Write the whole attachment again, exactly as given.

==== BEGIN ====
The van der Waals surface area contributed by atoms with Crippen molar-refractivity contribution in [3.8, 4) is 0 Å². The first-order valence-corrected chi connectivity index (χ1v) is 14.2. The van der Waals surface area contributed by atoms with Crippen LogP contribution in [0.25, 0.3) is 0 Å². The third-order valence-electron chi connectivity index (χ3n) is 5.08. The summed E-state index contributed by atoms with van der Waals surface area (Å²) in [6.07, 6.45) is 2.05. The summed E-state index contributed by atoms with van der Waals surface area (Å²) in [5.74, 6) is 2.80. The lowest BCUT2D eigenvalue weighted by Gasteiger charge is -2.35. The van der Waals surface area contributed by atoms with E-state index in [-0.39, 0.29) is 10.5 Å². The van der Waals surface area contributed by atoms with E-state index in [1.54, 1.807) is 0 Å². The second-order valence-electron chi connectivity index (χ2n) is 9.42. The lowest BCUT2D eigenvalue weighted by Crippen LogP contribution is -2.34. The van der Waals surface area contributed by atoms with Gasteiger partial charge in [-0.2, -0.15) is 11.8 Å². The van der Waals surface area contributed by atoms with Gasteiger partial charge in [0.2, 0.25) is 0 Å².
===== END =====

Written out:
The van der Waals surface area contributed by atoms with Crippen molar-refractivity contribution in [3.8, 4) is 0 Å². The first-order valence-corrected chi connectivity index (χ1v) is 14.2. The van der Waals surface area contributed by atoms with Crippen LogP contribution in [0.25, 0.3) is 0 Å². The third-order valence-electron chi connectivity index (χ3n) is 5.08. The summed E-state index contributed by atoms with van der Waals surface area (Å²) in [6.07, 6.45) is 2.05. The summed E-state index contributed by atoms with van der Waals surface area (Å²) in [5.74, 6) is 2.80. The lowest BCUT2D eigenvalue weighted by Gasteiger charge is -2.35. The van der Waals surface area contributed by atoms with E-state index in [-0.39, 0.29) is 10.5 Å². The van der Waals surface area contributed by atoms with E-state index in [1.54, 1.807) is 0 Å². The second-order valence-electron chi connectivity index (χ2n) is 9.42. The lowest BCUT2D eigenvalue weighted by Crippen LogP contribution is -2.34. The van der Waals surface area contributed by atoms with Gasteiger partial charge in [-0.2, -0.15) is 11.8 Å². The van der Waals surface area contributed by atoms with Gasteiger partial charge in [0.2, 0.25) is 0 Å².